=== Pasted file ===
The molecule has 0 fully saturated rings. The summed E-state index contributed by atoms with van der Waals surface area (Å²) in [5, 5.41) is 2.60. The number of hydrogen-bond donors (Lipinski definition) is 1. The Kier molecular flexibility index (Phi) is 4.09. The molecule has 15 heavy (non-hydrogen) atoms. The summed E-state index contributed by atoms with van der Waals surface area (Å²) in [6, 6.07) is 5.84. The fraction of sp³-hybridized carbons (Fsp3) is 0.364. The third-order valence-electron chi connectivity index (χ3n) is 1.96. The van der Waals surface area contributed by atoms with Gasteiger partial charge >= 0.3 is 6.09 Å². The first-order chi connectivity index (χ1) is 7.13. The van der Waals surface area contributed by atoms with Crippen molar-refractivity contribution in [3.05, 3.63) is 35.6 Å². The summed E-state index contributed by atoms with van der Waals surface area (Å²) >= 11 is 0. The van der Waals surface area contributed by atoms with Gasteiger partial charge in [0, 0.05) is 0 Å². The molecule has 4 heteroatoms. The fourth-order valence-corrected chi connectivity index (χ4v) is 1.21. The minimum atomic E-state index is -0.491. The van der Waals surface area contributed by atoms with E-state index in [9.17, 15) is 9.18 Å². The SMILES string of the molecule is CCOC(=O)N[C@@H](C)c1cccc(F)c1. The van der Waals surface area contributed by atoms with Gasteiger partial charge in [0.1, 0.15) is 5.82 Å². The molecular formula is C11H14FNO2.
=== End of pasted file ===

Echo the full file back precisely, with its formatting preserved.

The molecule has 0 fully saturated rings. The summed E-state index contributed by atoms with van der Waals surface area (Å²) in [5, 5.41) is 2.60. The number of hydrogen-bond donors (Lipinski definition) is 1. The Kier molecular flexibility index (Phi) is 4.09. The molecule has 15 heavy (non-hydrogen) atoms. The summed E-state index contributed by atoms with van der Waals surface area (Å²) in [6, 6.07) is 5.84. The fraction of sp³-hybridized carbons (Fsp3) is 0.364. The third-order valence-electron chi connectivity index (χ3n) is 1.96. The van der Waals surface area contributed by atoms with Gasteiger partial charge >= 0.3 is 6.09 Å². The first-order chi connectivity index (χ1) is 7.13. The van der Waals surface area contributed by atoms with Crippen molar-refractivity contribution in [3.05, 3.63) is 35.6 Å². The summed E-state index contributed by atoms with van der Waals surface area (Å²) >= 11 is 0. The van der Waals surface area contributed by atoms with Gasteiger partial charge in [0, 0.05) is 0 Å². The molecule has 4 heteroatoms. The fourth-order valence-corrected chi connectivity index (χ4v) is 1.21. The minimum atomic E-state index is -0.491. The van der Waals surface area contributed by atoms with E-state index in [9.17, 15) is 9.18 Å². The SMILES string of the molecule is CCOC(=O)N[C@@H](C)c1cccc(F)c1. The van der Waals surface area contributed by atoms with Gasteiger partial charge in [0.1, 0.15) is 5.82 Å². The molecular formula is C11H14FNO2.